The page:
Biologists now know that an attribute of an individual-its phenotype-such as the activity of a tadpole, can greatly affect how well it will perform under different environmental conditions. It is also apparent that, from the perspective of this individual, the environment can vary tremendously. No single phenotype could possibly prepare an individual to cope with all of the conditions that it could face. Tadpoles living in ponds provide a good example. A particular pond can dry early in the summer one year and not at all the next. To deal with this variation, individuals can improve performance by assessing the conditions and altering a crucial trait-a phenomenon known as phenotypic plasticity. Plasticity could help tadpoles maintain their performance as the environment varies within a pond and also help a species maintain populations across a wider swath of the permanence gradient.
There is abundant evidence that tadpoles adaptively modify activity. Several species, including some Pseudacris species, are known to reduce their activity in the presence of predators. In a number of cases, the mere chemical trace of a predator is enough to limit tadpole activity, even if the predator has not recently eaten any tadpoles. Behavioral responses can also influence the life-history structure of amphibians. The activity levels, growth rates and the size at metamorphosis of at least two species are reduced in the presence of predators. Tadpoles are faced with two alternatives. They can remain in the water and continue to increase in size before metamorphosing, or metamorphose at a smaller size and move onto land. Lifehistory theory suggests that a poorquality aquatic environment makes it more advantageous for the tadpole to undergo metamorphosis instead of continuing to grow.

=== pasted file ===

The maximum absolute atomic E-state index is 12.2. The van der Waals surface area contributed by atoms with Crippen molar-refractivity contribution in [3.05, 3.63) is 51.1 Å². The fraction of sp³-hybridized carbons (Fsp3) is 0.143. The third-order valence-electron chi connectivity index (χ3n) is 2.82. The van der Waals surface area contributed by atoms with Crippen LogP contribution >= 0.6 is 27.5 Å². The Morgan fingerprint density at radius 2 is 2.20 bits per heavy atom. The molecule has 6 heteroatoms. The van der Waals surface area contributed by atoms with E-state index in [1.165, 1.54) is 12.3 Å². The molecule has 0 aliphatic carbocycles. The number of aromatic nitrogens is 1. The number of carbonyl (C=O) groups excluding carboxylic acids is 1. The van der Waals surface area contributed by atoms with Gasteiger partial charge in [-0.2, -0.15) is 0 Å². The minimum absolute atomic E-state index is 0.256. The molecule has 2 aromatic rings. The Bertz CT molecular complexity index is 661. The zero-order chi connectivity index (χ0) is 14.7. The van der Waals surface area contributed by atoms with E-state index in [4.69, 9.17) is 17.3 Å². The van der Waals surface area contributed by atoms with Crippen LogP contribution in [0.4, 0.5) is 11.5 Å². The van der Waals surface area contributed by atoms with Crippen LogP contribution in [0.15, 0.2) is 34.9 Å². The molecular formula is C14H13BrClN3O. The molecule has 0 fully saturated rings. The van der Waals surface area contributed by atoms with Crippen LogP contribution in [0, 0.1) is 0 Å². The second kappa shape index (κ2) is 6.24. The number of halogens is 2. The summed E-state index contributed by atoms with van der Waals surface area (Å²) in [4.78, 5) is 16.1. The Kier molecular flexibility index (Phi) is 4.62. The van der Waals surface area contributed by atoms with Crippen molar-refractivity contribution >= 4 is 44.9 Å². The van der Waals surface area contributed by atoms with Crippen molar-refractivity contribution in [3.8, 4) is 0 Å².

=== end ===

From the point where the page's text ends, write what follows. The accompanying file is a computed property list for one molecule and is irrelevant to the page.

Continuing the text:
The array of responses exhibited by tadpoles has surprised the biologists who study them, but perhaps nothing has been as surprising as the changes in body shape and color exhibited by some species. A growing catalogue of tadpole species actually alters morphological features in response to predators. Andy McCollum of the University of Michigan and Josh Van Buskirk showed that in the presence of predators, the tail fin of the gray treefrog, Hyla chrysoscelis, becomes larger and turns brilliant red. These changes appear to reduce the risk of predation from dragonfly larvae by two means. First, by increasing the tadpole’s ability to swim quickly away from a striking predator, and second, by directing predator strikes away from the tadpole’s vulnerable head region and toward the tadpole’s flashy tail. The costs associated with different tails are still being worked out. However, preliminary evidence suggests that tail shape and color are also traits molded by trade-offs observed in animals living along the permanence gradient.
The variety and striking degree of phenotypic plasticity exhibited by tadpoles might lead one to conclude that tadpoles are able to modify themselves to perform well in any situation. However, despite often parallel responses to the same situations, decreased activity in response to a predator for example, two tadpole species usually also retain differences. Such differences in spite of plastic responses may explain why most tadpoles perform well over a fairly narrow range of the permanence gradient.